Figure 6 shows price indices for the imported components of input PPI, between January 2014 and June 2019.
The price movements of imported components have broadly followed changes in the inverted sterling effective exchange rates, with imported metals being the most volatile component. Imported metals account for around 15% of the expenditure weight of imported components (excluding crude oil and fuel components which include both home-produced and imported components) in input PPI. The appreciation of sterling in 2015 partially contributed to the fall in the price of imported metals with the price index falling to a low of 82.2 in December 2015. Following the depreciation of sterling in June 2016, the price of imported metals increased as imports became relatively more expensive. More recently, the 12-month growth rate of prices of imported metals has been driven by non-EU imports of precious metals.Back to table of contents
In May 2019, the 12-month growth rate in house prices was 1.2%, which is lower than in May 2018 and May 2017, where the 12-month growth rates were 3.1% and 4.2% respectively. Figure 7 shows the growth rate of UK house prices and the variation across UK countries.
For each month shown on the chart, England has made up around 83% to 84% of UK House Price Index (HPI), meaning that the trend shown for the UK largely reflects movements in house price growth in England. The 12-month growth rate of house prices in England fell from 4.6% in May 2017 to 2.8% in May 2018, and then to 1.0% in May 2019.
Scotland, Wales and Northern Ireland show a different trend, where the 12-month growth rate increased between May 2017 and May 2018, before decreasing in May 2019. These differences reflect a range of market factors and devolved housing policies such as Stamp Duty.
For example, the annual house price in Wales has constantly outpaced the UK growth rate since May 2018. Previous analysis has linked this to the increased demand for properties on the Welsh side of the Severn Estuary since it was announced, in July 2017, that tolls would be removed from the M48 Severn Bridge and the M4 Prince of Wales Bridge, which took effect in December 2018.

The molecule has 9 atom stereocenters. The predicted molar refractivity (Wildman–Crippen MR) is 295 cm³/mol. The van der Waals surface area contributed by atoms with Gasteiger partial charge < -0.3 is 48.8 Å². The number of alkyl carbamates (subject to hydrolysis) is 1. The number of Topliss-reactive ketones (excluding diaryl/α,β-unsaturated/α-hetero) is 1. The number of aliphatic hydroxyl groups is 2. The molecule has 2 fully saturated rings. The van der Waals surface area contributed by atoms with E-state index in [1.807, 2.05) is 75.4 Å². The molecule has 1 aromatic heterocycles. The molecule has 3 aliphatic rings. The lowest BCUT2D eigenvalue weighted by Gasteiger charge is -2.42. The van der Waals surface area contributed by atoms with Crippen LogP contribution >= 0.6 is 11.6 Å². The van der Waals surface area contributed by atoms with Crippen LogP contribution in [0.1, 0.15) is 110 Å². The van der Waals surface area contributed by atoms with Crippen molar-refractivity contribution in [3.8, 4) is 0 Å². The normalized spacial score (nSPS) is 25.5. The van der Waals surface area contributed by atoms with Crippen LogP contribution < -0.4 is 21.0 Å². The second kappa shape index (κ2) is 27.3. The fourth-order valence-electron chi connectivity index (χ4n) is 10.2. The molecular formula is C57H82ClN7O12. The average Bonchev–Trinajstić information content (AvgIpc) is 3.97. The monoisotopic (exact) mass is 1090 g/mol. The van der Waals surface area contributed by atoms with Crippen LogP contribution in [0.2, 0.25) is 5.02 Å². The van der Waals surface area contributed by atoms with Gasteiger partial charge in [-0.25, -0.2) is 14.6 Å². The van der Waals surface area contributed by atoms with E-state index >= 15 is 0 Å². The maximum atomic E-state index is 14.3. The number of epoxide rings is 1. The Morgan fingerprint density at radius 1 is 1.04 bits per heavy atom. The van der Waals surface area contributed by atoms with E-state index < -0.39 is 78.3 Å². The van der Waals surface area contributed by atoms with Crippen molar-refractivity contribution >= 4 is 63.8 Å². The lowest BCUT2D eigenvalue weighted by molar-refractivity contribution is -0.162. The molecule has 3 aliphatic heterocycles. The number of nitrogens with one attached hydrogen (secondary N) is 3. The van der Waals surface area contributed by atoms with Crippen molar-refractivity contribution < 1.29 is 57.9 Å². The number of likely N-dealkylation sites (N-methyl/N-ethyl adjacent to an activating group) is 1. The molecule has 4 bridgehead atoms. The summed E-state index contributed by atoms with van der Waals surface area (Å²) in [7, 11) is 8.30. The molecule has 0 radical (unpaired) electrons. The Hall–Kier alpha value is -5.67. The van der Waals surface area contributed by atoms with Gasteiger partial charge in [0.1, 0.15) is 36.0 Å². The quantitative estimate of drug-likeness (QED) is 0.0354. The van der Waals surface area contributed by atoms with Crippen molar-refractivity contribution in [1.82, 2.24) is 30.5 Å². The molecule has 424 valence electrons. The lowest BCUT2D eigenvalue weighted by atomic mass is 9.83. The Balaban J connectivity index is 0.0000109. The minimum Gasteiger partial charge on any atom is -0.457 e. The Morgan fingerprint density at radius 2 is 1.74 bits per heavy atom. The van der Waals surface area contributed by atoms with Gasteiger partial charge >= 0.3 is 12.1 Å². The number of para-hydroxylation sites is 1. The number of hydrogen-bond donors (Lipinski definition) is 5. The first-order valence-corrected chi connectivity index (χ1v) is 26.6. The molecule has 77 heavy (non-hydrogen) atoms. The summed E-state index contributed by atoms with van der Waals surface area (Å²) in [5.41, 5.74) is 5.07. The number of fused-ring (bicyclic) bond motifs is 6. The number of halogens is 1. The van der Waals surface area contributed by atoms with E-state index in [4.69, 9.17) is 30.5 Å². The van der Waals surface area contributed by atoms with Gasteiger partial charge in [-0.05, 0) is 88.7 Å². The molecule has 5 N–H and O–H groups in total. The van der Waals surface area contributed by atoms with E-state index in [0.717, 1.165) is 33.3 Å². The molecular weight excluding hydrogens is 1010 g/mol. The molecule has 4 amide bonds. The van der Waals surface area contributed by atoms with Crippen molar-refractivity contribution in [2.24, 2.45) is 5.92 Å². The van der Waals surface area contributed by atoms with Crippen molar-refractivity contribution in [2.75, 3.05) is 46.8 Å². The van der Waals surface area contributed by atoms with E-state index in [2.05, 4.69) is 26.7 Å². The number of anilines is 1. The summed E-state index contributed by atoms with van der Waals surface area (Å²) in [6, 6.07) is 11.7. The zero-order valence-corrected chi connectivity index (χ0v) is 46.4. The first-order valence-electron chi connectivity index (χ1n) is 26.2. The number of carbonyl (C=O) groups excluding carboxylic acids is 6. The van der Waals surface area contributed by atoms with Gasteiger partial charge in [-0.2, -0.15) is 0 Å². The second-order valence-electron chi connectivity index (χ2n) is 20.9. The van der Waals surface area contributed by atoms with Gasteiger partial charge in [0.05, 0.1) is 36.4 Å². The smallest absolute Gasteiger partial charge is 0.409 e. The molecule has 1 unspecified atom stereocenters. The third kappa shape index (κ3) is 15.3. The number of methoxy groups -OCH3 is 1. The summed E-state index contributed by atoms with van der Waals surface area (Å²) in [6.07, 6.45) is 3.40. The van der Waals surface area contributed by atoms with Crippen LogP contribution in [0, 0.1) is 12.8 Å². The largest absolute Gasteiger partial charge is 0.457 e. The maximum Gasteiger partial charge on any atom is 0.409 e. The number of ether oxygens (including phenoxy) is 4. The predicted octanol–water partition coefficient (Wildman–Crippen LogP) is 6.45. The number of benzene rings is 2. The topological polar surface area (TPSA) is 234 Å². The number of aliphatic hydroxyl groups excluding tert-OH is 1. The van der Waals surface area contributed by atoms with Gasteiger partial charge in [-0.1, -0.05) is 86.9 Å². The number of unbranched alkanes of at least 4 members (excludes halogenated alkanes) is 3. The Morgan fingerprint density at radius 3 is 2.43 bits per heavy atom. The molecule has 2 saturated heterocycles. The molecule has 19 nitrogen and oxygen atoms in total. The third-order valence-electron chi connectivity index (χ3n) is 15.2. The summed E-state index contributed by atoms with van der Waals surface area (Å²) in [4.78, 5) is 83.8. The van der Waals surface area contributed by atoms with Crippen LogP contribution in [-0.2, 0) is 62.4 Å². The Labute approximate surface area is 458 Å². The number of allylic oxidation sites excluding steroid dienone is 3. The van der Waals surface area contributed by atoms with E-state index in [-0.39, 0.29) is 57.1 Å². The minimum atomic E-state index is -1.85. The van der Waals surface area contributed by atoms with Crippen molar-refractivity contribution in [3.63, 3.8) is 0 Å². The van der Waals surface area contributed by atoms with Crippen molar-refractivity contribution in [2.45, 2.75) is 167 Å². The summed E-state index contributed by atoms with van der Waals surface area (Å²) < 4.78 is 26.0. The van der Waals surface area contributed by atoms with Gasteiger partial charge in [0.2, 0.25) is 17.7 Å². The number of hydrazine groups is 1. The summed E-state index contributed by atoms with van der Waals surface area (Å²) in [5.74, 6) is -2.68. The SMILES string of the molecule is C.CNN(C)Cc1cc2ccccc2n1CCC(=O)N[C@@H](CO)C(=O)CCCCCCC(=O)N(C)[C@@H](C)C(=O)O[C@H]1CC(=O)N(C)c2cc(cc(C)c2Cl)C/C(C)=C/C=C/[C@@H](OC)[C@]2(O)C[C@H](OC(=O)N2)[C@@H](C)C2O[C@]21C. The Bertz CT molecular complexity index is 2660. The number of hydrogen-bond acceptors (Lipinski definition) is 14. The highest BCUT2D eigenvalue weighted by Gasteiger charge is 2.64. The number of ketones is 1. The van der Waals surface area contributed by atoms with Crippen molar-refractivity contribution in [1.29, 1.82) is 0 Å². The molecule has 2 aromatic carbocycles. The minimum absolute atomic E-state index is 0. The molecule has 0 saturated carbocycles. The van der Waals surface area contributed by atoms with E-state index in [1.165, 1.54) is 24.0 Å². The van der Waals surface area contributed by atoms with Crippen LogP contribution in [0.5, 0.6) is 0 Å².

Additionally, house price growth in Wales may also reflect tax changes introduced in 2018. From 1 April 2018, the Welsh Government replaced Stamp Duty with the Land Transaction Tax, leading to properties purchased in Wales being subject to different rates of tax than properties of the same value purchased in England.
The fall in the 12-month growth rate of house prices in England to May 2018 and to May 2019 is consistent within grouped English regions, as shown in Figure 8.
The decrease in the 12-month growth rate of house prices is most prominent in London where prices have been decreasing on the year since March 2018. From May 2017 to May 2019, the 12-month growth rate of house prices in London fell by 7.26 percentage points to negative 4.4%; its lowest rate since August 2009. Previous analysis presents descriptive charts on the slowdown of house price growth within London.
The Bank of England has noted in their latest inflation report that affordability constraints in London and other southern regions led to a more pronounced slowdown in house price growth (PDF 3.84MB), and that the London housing market has probably been disproportionately affected by regulatory and tax changes (PDF, 5.0MB).
London, the South east and the East of England collectively have a collective weight of around 34% of the UK HPI. Previous analysis has shown that weak or negative house price growth in these regions have had a downward pull on UK HPI in recent months. Across all regions, the most pronounced fall in property prices has been for flats, which in London account for just over half of property sales in 2018.Back to table of contents